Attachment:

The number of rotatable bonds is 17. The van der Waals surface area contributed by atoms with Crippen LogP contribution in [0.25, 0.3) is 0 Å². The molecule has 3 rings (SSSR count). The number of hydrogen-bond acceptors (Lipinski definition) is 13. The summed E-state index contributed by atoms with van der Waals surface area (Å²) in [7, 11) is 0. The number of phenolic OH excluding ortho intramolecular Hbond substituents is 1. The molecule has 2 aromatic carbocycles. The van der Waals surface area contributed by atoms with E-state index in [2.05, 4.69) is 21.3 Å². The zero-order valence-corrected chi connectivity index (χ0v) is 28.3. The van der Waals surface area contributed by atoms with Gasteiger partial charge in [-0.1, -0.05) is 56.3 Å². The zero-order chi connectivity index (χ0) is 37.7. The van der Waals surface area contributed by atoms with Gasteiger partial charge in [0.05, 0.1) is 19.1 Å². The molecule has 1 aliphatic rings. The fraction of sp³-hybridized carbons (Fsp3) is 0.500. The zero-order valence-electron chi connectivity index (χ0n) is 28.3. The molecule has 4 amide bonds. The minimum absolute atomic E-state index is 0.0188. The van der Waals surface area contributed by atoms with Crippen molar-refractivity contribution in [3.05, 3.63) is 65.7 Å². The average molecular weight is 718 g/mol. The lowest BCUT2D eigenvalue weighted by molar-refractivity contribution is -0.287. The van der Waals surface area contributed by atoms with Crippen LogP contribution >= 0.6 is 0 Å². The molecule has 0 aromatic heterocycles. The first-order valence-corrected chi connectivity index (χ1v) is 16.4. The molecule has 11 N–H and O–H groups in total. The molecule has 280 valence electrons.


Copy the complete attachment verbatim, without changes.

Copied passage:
The number of rotatable bonds is 17. The van der Waals surface area contributed by atoms with Crippen LogP contribution in [0.25, 0.3) is 0 Å². The molecule has 3 rings (SSSR count). The number of hydrogen-bond acceptors (Lipinski definition) is 13. The summed E-state index contributed by atoms with van der Waals surface area (Å²) in [7, 11) is 0. The number of phenolic OH excluding ortho intramolecular Hbond substituents is 1. The molecule has 2 aromatic carbocycles. The van der Waals surface area contributed by atoms with E-state index in [2.05, 4.69) is 21.3 Å². The zero-order valence-corrected chi connectivity index (χ0v) is 28.3. The van der Waals surface area contributed by atoms with Gasteiger partial charge in [-0.1, -0.05) is 56.3 Å². The zero-order chi connectivity index (χ0) is 37.7. The van der Waals surface area contributed by atoms with Gasteiger partial charge in [0.05, 0.1) is 19.1 Å². The molecule has 1 aliphatic rings. The fraction of sp³-hybridized carbons (Fsp3) is 0.500. The zero-order valence-electron chi connectivity index (χ0n) is 28.3. The molecule has 4 amide bonds. The minimum absolute atomic E-state index is 0.0188. The van der Waals surface area contributed by atoms with Crippen molar-refractivity contribution in [3.05, 3.63) is 65.7 Å². The average molecular weight is 718 g/mol. The lowest BCUT2D eigenvalue weighted by molar-refractivity contribution is -0.287. The van der Waals surface area contributed by atoms with Crippen LogP contribution >= 0.6 is 0 Å². The molecule has 0 aromatic heterocycles. The first-order valence-corrected chi connectivity index (χ1v) is 16.4. The molecule has 11 N–H and O–H groups in total. The molecule has 280 valence electrons.